Fighting Comparative Negligence Claims in New Mexico Car Crashes

In your mind, there is no question about who caused the crash that left you seriously injured. You did not break any traffic laws and were not ticketed at the scene. The other driver came out of nowhere and slammed into you. The responding officer even issued him a traffic ticket. Now you are shocked to hear that the insurance company for the at-fault driver is claiming that your actions contributed to the crash, so they should not have to pay you as much in compensation. How can this be? We take a look at how comparative negligence rules work in New Mexico.

Beware of Insurance Company Tactics

You might have left the accident scene confident that the other driver would be held accountable for causing the crash. However, once his insurance company gets involved, you can be sure they will do everything they can to limit their liability. In other words, they want to pay out as little as possible on Two-Car Collision at a New Mexico Intersectionthe policy. They will engage in many sneaky tactics to do so, one of which might be trying to pass off some of the blame for the crash on you. How does this help their bottom line? New Mexico is a pure comparative negligence state. That means that fault can be shared among drivers, with each driver being assigned a percentage of the blame. If the court agrees with the insurance adjuster’s claim of shared fault, then the damage amount for the victim will be reduced by the percentage of fault assigned to him. For example, if the plaintiff is found to be 10 percent at fault, damages will be reduced by 10 percent. Suddenly, a $50,000 claim is only worth $45,000.

What Does it Mean to be Partially at Fault?

You might think that you either caused the crash or you didn’t. How could you only partially cause a crash? The idea of comparative negligence is that while one driver might have broken the law by speeding or driving under the influence of alcohol or drugs, he would not have crashed into you if you hadn’t also made a minor error of some kind. Another argument an insurance adjuster might make is that you would not have sustained the severe injuries you did if you had not been negligent in some way. Insurance adjusters will make all kinds of wild arguments, but some possible examples of claims they might make include:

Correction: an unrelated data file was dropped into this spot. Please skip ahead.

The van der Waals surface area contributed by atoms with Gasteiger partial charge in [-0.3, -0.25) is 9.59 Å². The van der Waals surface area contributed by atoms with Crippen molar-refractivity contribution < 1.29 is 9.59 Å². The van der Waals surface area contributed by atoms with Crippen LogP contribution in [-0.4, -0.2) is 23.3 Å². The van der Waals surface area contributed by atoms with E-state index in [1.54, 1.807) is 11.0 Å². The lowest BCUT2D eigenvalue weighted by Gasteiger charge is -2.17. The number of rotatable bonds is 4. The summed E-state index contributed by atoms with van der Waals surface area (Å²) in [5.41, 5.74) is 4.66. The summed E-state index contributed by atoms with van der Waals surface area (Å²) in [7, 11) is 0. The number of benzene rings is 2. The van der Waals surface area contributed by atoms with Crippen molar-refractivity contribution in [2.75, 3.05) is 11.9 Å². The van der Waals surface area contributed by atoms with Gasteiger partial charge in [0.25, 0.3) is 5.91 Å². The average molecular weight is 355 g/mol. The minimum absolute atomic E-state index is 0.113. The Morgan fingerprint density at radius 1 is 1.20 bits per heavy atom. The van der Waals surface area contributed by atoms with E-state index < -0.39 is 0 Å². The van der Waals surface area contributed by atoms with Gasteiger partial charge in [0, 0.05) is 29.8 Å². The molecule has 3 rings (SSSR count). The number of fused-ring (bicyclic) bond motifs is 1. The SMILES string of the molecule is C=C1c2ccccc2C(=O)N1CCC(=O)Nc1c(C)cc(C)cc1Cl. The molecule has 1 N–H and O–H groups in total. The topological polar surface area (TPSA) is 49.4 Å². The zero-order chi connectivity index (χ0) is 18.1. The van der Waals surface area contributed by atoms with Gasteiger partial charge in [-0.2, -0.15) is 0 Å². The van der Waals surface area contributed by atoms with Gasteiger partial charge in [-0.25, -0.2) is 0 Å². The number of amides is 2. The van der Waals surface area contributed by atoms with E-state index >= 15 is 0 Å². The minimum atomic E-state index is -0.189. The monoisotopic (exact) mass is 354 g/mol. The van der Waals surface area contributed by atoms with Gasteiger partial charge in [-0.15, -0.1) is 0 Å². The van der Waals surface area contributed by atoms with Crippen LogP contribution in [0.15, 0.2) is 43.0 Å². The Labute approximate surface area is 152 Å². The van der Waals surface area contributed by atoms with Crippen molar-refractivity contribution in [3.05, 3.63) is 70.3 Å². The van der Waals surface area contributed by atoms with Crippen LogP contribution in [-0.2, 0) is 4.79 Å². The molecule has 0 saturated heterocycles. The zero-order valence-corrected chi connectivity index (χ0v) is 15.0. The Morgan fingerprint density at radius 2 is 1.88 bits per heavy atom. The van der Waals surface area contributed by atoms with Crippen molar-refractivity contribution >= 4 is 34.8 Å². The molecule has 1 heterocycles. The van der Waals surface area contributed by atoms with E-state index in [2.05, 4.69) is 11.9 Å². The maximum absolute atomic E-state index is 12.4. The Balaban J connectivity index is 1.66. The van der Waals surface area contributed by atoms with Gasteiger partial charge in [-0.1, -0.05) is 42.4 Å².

• You were not wearing a seatbelt. You are required by law to wear a seatbelt in New Mexico, so if you were not wearing one at the time of the crash and you suffered serious injuries, the insurance adjuster could argue that you broke the law and contributed to your injuries, so they should not have to pay 100 percent of your medical bills.
  • Your taillights were out, or you didn’t signal. If you were rear-ended in the crash, the adjuster could claim that your tail lights or brake lights were out or that you did not use your turn signal, and their client wouldn’t have hit you if the lights were functioning.
  • You were speeding. Even if their client ran a red light or stop sign, the adjuster could argue that he wouldn’t have hit you if you were not speeding through an intersection.
  • You were distracted. Arguing that you could have taken evasive action to avoid the other driver if you hadn’t been distracted by your phone or passengers is another claim the adjuster might make.

Even if these claims only amount to a small percentage of fault, you could lose thousands of dollars in compensation.

A Car Accident Attorney Can Help You

In order to convince the court that you should be assigned partial fault, the adjuster will have to provide evidence that you did something to earn it. That is why you need an attorney on your team to defend you. Not only will your attorney fight the claim that you were partially at fault, but he will present strong evidence that the other driver was 100 percent at fault and that your injuries warrant the amount of compensation you are demanding.

Have questions about comparative negligence? Contact our firm in Albuquerque to schedule a free consultation.

 

James R. Keller
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Partner at Keller & Keller
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